Paul Ryan says seniors have nothing to worry about when it comes to Medicare and Social Security if there's a Republican in the White House.
Don't believe the GOP vice presidential candidate? Then just ask his 78-year-old mother.
Betty Ryan Douglas planned to campaign Saturday with her congressman son at a big retirement community as the Republican campaign tries to blunt withering criticism from President Barack Obama and his allies. The Democratic team charges that presidential candidate Mitt Romney and Ryan would gut programs for older people.
Obama planned to dig in on that point Saturday in New Hampshire. Aides say he will cast the voters' choice as one between two fundamentally different approaches to government's responsibility to its citizens and who pays the bill.
Romney's schedule had him raising money at six events in Massachusetts while his running mate was charging into a potentially dicey audience. Older Americans have often resisted changes in Medicare, the federal health care insurance program for people 65 and older, and for the disabled.
The Romney-Ryan ticket is betting big that voters' worries about federal deficits and the Democrats' health care overhaul have opened the door for a robust debate on the solvency of Medicare, one of the government's most popular and costliest programs. Obama has welcomed the conversation, which has temporarily taken attention from the weak economic recovery.
The Democratic campaign, trying to reach female voters, released an ad Friday that sought to undercut Romney by pointing to Ryan's voting record on funding for Planned Parenthood and abortion. "For women, for president, the choice is ours," the ad says. The ad was airing in Colorado, Nevada, Virginia, Ohio, Florida and Iowa.
In the week since Romney announced Ryan as his running mate, Medicare and Social Security have appeared as a driving issue. Florida, Pennsylvania and Iowa are among the top five states in the percentage of people 65 and over, and all three are closely contested this election.
Polling generally shows that the public places more trust in Democrats' ability to handle Medicare than they do Republicans. People also generally oppose plans to replace the current program with one in which future seniors receive a fixed amount of money from the government to be used to purchase health coverage, according to polls.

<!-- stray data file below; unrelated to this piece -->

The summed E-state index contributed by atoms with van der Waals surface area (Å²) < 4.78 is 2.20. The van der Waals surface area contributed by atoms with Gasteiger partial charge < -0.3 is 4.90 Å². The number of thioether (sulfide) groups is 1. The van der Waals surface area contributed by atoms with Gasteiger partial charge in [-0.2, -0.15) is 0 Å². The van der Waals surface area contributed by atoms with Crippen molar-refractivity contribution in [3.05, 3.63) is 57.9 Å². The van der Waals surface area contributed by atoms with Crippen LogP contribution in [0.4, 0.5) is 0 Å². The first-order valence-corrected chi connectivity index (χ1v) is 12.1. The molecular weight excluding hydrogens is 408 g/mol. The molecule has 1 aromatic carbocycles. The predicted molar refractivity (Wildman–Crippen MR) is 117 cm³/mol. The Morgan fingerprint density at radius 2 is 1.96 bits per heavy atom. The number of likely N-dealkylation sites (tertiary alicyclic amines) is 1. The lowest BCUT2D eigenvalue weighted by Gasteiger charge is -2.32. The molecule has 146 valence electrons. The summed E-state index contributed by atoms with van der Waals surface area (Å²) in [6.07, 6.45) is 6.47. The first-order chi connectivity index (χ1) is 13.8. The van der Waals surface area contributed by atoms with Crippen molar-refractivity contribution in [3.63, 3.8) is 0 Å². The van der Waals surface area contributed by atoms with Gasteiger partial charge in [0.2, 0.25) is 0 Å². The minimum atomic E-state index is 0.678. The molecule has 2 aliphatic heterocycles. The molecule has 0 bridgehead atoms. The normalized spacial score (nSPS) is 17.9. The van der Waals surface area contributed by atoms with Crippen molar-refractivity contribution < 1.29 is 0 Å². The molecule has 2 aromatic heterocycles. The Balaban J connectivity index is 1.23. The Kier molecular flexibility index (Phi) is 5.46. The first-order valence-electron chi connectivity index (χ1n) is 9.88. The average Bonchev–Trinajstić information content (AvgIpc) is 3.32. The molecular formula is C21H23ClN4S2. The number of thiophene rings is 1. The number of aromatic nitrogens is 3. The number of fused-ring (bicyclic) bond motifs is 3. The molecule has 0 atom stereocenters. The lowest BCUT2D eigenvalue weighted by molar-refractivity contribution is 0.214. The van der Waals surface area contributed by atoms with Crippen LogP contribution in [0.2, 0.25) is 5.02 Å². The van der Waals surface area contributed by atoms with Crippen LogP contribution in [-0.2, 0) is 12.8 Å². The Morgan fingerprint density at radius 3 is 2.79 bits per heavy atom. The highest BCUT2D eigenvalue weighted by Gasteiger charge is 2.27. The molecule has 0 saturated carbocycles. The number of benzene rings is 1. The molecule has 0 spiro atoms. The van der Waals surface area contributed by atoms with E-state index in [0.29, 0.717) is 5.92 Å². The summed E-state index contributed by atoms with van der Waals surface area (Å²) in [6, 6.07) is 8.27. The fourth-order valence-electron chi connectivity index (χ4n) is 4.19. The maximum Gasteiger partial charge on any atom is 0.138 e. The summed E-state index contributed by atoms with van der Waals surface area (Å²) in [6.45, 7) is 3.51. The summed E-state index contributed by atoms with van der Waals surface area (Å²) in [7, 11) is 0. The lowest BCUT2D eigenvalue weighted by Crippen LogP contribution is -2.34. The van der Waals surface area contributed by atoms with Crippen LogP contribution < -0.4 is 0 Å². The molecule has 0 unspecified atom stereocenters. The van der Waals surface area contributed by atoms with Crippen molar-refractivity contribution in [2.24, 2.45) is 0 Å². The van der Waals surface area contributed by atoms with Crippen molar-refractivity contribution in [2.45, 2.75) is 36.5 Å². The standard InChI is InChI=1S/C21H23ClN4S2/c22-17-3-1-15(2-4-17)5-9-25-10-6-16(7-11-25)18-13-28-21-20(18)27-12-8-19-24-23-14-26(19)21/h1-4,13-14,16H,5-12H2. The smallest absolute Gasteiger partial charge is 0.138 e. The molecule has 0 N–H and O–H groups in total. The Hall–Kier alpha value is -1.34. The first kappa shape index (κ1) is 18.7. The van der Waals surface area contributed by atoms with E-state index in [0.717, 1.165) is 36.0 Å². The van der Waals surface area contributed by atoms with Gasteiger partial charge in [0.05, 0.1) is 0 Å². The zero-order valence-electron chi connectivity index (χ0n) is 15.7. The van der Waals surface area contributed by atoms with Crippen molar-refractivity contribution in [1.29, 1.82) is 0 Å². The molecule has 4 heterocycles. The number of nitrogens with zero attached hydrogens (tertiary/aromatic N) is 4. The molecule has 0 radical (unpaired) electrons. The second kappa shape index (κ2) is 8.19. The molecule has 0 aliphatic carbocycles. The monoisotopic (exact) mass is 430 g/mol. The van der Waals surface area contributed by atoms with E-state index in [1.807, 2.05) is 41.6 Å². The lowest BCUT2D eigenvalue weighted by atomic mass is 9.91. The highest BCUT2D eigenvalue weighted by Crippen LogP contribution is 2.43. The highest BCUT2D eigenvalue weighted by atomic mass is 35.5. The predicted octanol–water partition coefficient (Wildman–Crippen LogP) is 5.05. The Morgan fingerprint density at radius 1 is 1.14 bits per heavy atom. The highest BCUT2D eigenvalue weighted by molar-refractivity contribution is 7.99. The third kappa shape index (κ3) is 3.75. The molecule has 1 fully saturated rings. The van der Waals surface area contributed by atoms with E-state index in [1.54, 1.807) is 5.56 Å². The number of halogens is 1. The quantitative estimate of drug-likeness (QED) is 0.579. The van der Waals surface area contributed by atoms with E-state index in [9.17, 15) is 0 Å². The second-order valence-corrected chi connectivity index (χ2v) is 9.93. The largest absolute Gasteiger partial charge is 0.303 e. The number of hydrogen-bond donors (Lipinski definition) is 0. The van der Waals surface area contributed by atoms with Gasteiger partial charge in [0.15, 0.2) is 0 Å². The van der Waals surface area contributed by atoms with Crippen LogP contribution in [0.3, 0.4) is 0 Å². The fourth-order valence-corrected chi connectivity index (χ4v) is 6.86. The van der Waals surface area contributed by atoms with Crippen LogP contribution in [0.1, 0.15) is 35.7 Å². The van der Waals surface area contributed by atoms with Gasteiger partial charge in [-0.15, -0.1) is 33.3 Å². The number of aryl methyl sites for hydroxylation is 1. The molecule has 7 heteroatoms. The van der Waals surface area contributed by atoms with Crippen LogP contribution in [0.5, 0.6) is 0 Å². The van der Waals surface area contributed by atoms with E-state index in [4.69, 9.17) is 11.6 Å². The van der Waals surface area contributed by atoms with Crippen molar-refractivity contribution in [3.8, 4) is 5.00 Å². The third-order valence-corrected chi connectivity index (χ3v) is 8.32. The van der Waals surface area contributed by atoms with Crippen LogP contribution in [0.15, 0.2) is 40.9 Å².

At the same time, polling shows the public strongly believes the financial security of Medicare as well as Social Security must be guaranteed for the long term. Government reports for years have warned of a looming shortfall if something isn't done to change course.
The GOP ticket's challenge is to convince seniors, who reliably vote, that the GOP ticket is best positioned to cure the ailing system for them and their grandchildren.
"We will not duck the tough issues. We will lead," Ryan said Friday in Virginia.
Ryan's stop Saturday at the gated retirement cluster known as The Villages is familiar ground for presidential candidates. Florida has the highest concentration of voters over 65 in the country. Some 17 percent of Floridians fall into that group.
New Hampshire, where Obama will campaign later in the day, has 14 percent of its residents over 65.
While residents of this Florida cluster of retirees make this a conservative stronghold, its builder is H. Gary Morse, a wealthy developer who is backing Romney. But the appearance could be tricky for Ryan, Congress' chief advocate of significantly restraining entitlement programs.
Put simply: Voters like their Medicare and Social Security.
Looking to connect with this group, the 42-year-old Wisconsin lawmaker told CBS' "60 Minutes" that the issues hit close to home.
"My mom is a Medicare senior in Florida," he said.
Betty Ryan Douglas spends part of her year in Broward County's Lauderdale-by-the-Sea community and has been registered to vote in Florida since 1997.